The Siege of Paris
The Siege of Paris, which took place from 19 September 1870 to 28 January 1871 was an engagement of the Franco-Prussian War, 1870-1871 (known in France as 'The War of 1870'). After the defeat at the Battle of the Sedan, where French emperor Napoleon III surrendered, the new French Third Republic was not ready to accept Prussian peace terms. To end the Franco-Prussian War, the Prussians besieged Paris. As ambassador to Paris, Otto von Bismarck had stayed on numerous occasions at the Château de Ferrières, the sumptuous palais of James de Rothschild (1792-1868) on the outskirts of Paris; as Chancellor of Prussia, he persuaded the Prussian King to make the Château his headquarters during the invasion. The Prussian high command rejected the idea of a bombardment of the city, and resolved to starve Paris into surrender. Due to the severe shortage of food, Parisians were forced to slaughter whatever animals were at hand. Rats, dogs, cats, and horses were the first to be slaughtered and became regular fare on restaurant menus. Once the supply of those animals ran low, the citizens of Paris turned on the zoo animals residing at Jardin des plantes. Even Castor and Pollux, the only pair of elephants in Paris, were slaughtered for their meat.
A Christmas menu, from the 99th day of the siege featured ‘unusual’ dishes such as stuffed donkey's head, elephant consommé, roast camel, kangaroo stew, antelope terrine, bear ribs, cat with rats, and wolf haunch in deer sauce.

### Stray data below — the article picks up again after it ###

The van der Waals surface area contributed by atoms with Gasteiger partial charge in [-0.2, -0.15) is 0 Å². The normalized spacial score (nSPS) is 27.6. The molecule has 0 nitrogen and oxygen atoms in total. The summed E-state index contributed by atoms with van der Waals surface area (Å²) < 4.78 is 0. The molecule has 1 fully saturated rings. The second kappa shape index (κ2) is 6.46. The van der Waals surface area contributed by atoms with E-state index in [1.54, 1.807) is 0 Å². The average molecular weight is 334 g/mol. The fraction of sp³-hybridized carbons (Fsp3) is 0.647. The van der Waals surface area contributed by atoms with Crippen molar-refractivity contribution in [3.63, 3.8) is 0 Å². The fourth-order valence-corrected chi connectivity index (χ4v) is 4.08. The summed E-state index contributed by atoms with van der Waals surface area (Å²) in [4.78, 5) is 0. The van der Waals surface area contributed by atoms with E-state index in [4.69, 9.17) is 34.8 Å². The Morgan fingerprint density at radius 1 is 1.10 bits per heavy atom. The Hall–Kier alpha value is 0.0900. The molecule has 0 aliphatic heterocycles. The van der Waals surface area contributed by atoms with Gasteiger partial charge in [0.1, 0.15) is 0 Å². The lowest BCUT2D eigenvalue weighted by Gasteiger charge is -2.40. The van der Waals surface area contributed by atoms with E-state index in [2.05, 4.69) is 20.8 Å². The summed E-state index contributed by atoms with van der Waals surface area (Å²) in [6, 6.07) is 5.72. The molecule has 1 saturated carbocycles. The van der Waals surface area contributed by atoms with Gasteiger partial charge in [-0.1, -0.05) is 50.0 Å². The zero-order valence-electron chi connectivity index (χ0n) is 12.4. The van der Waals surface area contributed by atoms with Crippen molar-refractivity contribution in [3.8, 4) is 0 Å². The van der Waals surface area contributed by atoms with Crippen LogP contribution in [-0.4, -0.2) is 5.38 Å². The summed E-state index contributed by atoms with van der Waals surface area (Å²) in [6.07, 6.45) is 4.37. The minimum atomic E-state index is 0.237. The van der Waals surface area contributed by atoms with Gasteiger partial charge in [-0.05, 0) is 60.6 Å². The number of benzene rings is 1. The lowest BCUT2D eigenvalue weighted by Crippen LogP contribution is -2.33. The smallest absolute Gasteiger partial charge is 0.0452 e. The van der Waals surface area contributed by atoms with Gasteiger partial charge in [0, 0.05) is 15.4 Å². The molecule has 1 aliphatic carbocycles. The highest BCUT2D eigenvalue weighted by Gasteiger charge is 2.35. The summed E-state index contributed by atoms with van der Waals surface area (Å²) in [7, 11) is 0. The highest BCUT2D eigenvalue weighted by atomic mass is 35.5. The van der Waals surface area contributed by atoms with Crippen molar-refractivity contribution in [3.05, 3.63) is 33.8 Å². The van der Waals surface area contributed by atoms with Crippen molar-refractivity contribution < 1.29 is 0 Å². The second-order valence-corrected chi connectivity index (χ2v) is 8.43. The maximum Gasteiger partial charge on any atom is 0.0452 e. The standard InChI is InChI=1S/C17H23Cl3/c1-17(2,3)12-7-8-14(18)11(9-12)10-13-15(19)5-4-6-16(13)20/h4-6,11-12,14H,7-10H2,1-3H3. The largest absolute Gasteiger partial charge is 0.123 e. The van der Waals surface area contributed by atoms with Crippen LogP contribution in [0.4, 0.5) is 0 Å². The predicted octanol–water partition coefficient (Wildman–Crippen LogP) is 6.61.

During the siege, the only head of diplomatic mission from a major power who remained in Paris was United States Minister to France, Elihu B. Washburne. As a representative of a neutral country, Washburne became one of the few channels of communication into and out of the city for much of the siege. He also led the way in providing humanitarian relief to foreign nationals. In London, N M Rothschild & Sons used their network of trusted suppliers, agents and couriers to secure much-needed relief. Bills of Lading (a detailed list of a ship's cargo in the form of a receipt given by the master of the ship to the person consigning the goods) survive in the Archive for food supplies sent to Paris by N M Rothschild & Sons; in July 1870, the firm sent 1000 barrels of prime salt pork, 1000 barrels of American flour and 700,000 lbs of preserved boiled mutton in tins to Paris as well as supporting firms such as Peek Freans in the production of supplies.
Wilhelm I was proclaimed Prussian Emperor on 18 January 1871 at the Palace of Versailles. Secret armistice discussions began on 23 January 1871 and continued at Versailles. The length of the siege helped to salve French pride, but also left bitter political divisions; the siege ended in the capture of the city by Prussian forces, culminating in France's defeat and the establishment of both the Prussian Empire and the Paris Commune. The final terms agreed on were that the French regular troops (less one division) would be disarmed, Paris would pay an indemnity of two hundred million francs, and the fortifications around the perimeter of the city would be surrendered. The final peace treaty, the Treaty of Frankfurt, was signed on 10 May 1871.
The novel 'Empires of Sand' by David W. Ball (Bantam Dell, 1999), the first part of which is set during the Siege of Paris, renders a vivid impression of war-time Paris before its surrender.
RAL XI/4/28, 'Affaires' Correspondence: Provisions shipped to France during the Franco-Prussian War, 1870-1871